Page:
Snacking is associated with weight status in adolescents; adolescents with obesity consume more frequent and larger snacks compared to adolescents with normal weight. However, the relationship between snacking and overall diet quality in adolescents in unclear. The purpose of this study was to examine multiple parameters of snacking and their association with diet quality among U.S. adolescents.
Participants were 7,010 adolescents aged 12-19 years, participating in the 2005-2016 National Health and Nutrition Examination Survey (NHANES). Snack frequency, snack size, snack energy density, and snack-to-meal size ratio were estimated using the mean of two 24-hr dietary recalls. Diet quality was estimated using the 2015 Healthy Eating Index (HEI). The 2015-HEI includes 13 components of dietary intake (e.g., total fruit intake, total vegetable intake) and results in a sum score ranging from 0-100, with 0 representing the lowest and 100 representing the highest diet quality. Linear regression models examined each snacking parameter as a predictor of total HEI, adjusting for all other snacking parameters along with demographic characteristics and estimated energy reporting accuracy.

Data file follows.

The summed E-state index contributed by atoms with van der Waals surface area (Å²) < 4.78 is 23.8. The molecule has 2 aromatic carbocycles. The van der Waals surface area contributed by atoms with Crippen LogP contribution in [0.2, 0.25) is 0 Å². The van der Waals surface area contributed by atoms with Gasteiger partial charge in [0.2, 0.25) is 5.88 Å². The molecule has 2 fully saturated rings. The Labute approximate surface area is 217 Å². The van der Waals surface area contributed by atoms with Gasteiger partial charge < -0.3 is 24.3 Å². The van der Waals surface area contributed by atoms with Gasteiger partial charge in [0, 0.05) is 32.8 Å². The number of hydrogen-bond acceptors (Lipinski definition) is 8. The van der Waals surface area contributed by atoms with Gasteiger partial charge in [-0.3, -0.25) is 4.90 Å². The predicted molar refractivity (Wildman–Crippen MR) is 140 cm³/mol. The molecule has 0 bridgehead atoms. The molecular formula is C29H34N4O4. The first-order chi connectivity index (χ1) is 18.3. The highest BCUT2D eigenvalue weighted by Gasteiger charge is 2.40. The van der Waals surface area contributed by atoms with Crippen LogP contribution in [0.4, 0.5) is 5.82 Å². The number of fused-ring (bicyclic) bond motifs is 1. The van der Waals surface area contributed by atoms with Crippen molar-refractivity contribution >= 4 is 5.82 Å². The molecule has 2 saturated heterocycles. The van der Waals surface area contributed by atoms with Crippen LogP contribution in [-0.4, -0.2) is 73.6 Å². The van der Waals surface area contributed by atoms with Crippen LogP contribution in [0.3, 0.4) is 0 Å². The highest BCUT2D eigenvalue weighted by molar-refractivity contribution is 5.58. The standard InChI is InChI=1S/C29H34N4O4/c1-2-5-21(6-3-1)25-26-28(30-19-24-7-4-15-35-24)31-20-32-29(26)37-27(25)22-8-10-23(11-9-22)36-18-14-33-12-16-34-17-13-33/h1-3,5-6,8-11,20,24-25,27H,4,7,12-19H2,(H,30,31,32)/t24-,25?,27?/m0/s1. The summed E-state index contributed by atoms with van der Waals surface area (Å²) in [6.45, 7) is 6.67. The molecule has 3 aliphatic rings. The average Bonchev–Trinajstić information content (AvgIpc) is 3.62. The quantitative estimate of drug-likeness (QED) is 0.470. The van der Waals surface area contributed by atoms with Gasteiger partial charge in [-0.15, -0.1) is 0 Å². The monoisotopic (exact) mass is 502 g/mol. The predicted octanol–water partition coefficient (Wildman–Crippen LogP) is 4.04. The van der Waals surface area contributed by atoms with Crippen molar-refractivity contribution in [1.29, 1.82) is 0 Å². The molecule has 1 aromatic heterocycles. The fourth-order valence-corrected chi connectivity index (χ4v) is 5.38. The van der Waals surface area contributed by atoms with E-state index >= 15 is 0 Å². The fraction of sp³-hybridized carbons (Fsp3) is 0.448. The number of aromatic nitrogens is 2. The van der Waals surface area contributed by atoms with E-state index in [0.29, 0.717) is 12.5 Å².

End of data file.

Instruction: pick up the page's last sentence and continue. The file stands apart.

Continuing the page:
Adolescents were 15.4 (0.05) years, 50.2% female, 34.6% Hispanic, 27.5% white, 27.6% black and had a mean HEI of 45.0 (0.26). Mean number of daily snacks was positively associated with HEI (β(SE)=0.56 (0.26), p=0.038). Mean snack size and snack-to-meal ratio were inversely associated with HEI (β(SE)= -0.005 (0.001), p<0.001; β(SE)=-1.18 (0.53), p=0.028). Snack energy density was not associated with HEI (β(SE)=-0.29 (0.23), p=0.208).
Overall, adolescents have sub-optimal diet quality, but smaller, more frequent snacks are associated with higher diet quality. A higher ratio of calories from snacks compared to meals was associated with poorer diet quality. Longitudinal and experimental data are needed to better understand the causal role of snacking in diet quality during adolescence.